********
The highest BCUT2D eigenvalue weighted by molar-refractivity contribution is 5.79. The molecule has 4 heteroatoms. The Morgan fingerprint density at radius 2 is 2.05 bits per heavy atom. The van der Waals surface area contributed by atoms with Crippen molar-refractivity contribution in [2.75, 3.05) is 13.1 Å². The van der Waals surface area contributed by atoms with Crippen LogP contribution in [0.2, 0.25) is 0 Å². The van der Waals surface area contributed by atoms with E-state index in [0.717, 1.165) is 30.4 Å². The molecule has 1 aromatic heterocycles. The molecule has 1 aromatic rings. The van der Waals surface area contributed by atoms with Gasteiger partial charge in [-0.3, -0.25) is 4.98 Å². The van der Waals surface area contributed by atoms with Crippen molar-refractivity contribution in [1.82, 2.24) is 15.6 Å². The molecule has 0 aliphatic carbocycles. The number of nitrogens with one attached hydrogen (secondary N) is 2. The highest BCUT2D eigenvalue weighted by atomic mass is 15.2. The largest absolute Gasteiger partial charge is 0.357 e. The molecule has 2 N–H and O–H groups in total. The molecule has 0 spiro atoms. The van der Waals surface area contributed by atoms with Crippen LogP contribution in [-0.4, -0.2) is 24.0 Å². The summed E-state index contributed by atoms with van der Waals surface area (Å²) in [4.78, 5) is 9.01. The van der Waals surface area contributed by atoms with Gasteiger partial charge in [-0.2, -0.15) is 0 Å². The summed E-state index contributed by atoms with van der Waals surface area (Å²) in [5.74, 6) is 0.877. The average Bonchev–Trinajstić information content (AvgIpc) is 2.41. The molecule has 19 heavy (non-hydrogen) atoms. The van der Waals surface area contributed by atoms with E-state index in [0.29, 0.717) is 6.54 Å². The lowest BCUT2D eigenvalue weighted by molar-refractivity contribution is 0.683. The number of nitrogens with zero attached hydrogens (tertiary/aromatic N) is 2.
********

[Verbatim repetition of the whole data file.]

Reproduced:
The highest BCUT2D eigenvalue weighted by molar-refractivity contribution is 5.79. The molecule has 4 heteroatoms. The Morgan fingerprint density at radius 2 is 2.05 bits per heavy atom. The van der Waals surface area contributed by atoms with Crippen molar-refractivity contribution in [2.75, 3.05) is 13.1 Å². The van der Waals surface area contributed by atoms with Crippen LogP contribution in [0.2, 0.25) is 0 Å². The van der Waals surface area contributed by atoms with E-state index in [0.717, 1.165) is 30.4 Å². The molecule has 1 aromatic heterocycles. The molecule has 1 aromatic rings. The van der Waals surface area contributed by atoms with Gasteiger partial charge in [-0.3, -0.25) is 4.98 Å². The van der Waals surface area contributed by atoms with Crippen molar-refractivity contribution in [1.82, 2.24) is 15.6 Å². The molecule has 0 aliphatic carbocycles. The number of nitrogens with one attached hydrogen (secondary N) is 2. The highest BCUT2D eigenvalue weighted by atomic mass is 15.2. The largest absolute Gasteiger partial charge is 0.357 e. The molecule has 2 N–H and O–H groups in total. The molecule has 0 spiro atoms. The van der Waals surface area contributed by atoms with Crippen LogP contribution in [-0.4, -0.2) is 24.0 Å². The summed E-state index contributed by atoms with van der Waals surface area (Å²) in [4.78, 5) is 9.01. The van der Waals surface area contributed by atoms with Gasteiger partial charge in [-0.2, -0.15) is 0 Å². The summed E-state index contributed by atoms with van der Waals surface area (Å²) in [5.74, 6) is 0.877. The average Bonchev–Trinajstić information content (AvgIpc) is 2.41. The molecule has 19 heavy (non-hydrogen) atoms. The van der Waals surface area contributed by atoms with E-state index in [0.29, 0.717) is 6.54 Å². The lowest BCUT2D eigenvalue weighted by molar-refractivity contribution is 0.683. The number of nitrogens with zero attached hydrogens (tertiary/aromatic N) is 2.